Dr Leandro Soares Indrusiak
- Reader in Real-Time Systems, Department of Computer Science, The University of York
Real-Time Systems and Networks, On-Chip Multi and Many-Cores, Distributed Embedded Systems, High-Performance Computing and several types of resource allocation problems (in computing, manufacturing and transportation)
Leandro Soares Indrusiak is a faculty member of University of York's Computer Science department, and a member of the Real-Time Systems (RTS) research group. His current research topics include real-time systems and networks, on-chip multi and many-cores,
distributed embedded systems, high-performance computing, and several types of resource allocation problems in computing, manufacturing and transportation. He has published more than 150 peer-reviewed papers in the main international conferences and journals
covering those topics (nine of them received best paper awards). He is or has been a principal investigator in projects funded by EU, EPSRC, DFG, British Council and industry. He serves as his department's Internationalisation Advisor, and has held visiting
faculty positions in five different countries. He is a member of the EPSRC College, a member of the HiPEAC European Network of Excellence, a senior member of the IEEE, a member of the editorial board of ACM Transactions on Cyber-Physical Systems, and a member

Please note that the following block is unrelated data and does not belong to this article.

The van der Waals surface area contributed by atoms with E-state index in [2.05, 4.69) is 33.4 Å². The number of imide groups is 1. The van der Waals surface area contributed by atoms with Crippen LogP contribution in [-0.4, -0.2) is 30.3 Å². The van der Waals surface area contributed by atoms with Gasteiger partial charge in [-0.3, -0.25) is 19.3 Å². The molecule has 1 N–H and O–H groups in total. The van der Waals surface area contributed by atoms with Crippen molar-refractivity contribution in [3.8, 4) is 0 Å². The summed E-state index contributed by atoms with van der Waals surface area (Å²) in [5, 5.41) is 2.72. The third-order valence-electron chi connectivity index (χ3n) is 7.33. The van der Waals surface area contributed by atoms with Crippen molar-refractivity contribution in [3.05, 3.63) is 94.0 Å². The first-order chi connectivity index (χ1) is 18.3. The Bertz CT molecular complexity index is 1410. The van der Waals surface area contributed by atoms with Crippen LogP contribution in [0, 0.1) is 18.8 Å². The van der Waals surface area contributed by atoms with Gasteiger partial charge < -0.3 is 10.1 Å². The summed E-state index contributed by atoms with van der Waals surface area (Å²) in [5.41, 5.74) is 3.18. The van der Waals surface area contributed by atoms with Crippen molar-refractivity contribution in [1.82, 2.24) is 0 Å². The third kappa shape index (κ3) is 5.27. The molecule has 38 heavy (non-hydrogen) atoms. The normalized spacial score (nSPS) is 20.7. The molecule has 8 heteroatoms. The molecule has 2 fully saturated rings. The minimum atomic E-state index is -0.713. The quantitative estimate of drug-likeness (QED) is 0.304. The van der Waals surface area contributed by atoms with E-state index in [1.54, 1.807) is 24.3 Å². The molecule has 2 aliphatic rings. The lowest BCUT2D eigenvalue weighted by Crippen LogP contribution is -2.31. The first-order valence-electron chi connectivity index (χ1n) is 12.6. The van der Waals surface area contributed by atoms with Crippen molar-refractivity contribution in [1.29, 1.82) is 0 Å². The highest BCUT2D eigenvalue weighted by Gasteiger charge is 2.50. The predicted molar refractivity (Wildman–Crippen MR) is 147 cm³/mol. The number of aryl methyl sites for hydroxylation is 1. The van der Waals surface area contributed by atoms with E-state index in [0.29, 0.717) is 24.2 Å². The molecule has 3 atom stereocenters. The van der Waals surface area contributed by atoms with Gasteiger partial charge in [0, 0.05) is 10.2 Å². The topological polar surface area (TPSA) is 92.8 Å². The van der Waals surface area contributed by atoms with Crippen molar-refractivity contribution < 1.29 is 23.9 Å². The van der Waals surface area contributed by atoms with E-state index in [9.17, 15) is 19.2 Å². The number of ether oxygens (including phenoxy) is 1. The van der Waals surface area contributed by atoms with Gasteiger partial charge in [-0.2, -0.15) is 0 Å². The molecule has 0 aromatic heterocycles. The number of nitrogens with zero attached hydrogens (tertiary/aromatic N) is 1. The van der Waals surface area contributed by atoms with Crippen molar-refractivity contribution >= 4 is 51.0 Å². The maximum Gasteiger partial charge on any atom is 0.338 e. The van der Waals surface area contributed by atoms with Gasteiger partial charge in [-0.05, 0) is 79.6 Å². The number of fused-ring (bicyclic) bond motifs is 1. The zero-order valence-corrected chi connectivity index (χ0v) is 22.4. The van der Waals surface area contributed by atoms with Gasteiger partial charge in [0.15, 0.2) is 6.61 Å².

of York's Sciences Faculty Board. He graduated in Electrical Engineering from the Federal University of Santa Maria (UFSM) in 1995, obtained a MSc in Computer Science from the Federal University of Rio Grande do Sul (UFRGS) in 1998, and was issued a binational
doctoral degree by UFRGS and Technische Universität Darmstadt in 2003. Prior to his appointment at York, he held a tenured assistant professorship at the Informatics department of the Catholic University of Rio Grande do Sul (PUCRS) (1998-2000) and worked
as a researcher at the Microelectronics Institute of TU Darmstadt (2001-2008).
Title: Cloud-based Evolutionary Optimisation of Cyber-Physical Systems
Abstract: Evolutionary optimisation is the application
of an evolutionary algorithm to iteratively uncover improved solutions to an optimisation problem. Such an algorithm is heuristic in nature, meaning that there is no guarantee that it will ever find an optimal solution, or that it will identify a solution
as optimal if it is found. Nonetheless, such approach is widely used in a variety of optimisation problems in science and engineering, where a sufficiently fit solution is acceptable despite of being suboptimal. In this talk, we will show how evolutionary
optimisation has been used to improve performance and energy-efficiency of different types of cyber-physical systems such as autonomous vehicles and smart factories. We will provide details on the research achievements that enabled optimisation, including
the creation of fast and accurate fitness functions and the distribution and orchestration of the evolutionary pipeline over cloud environments.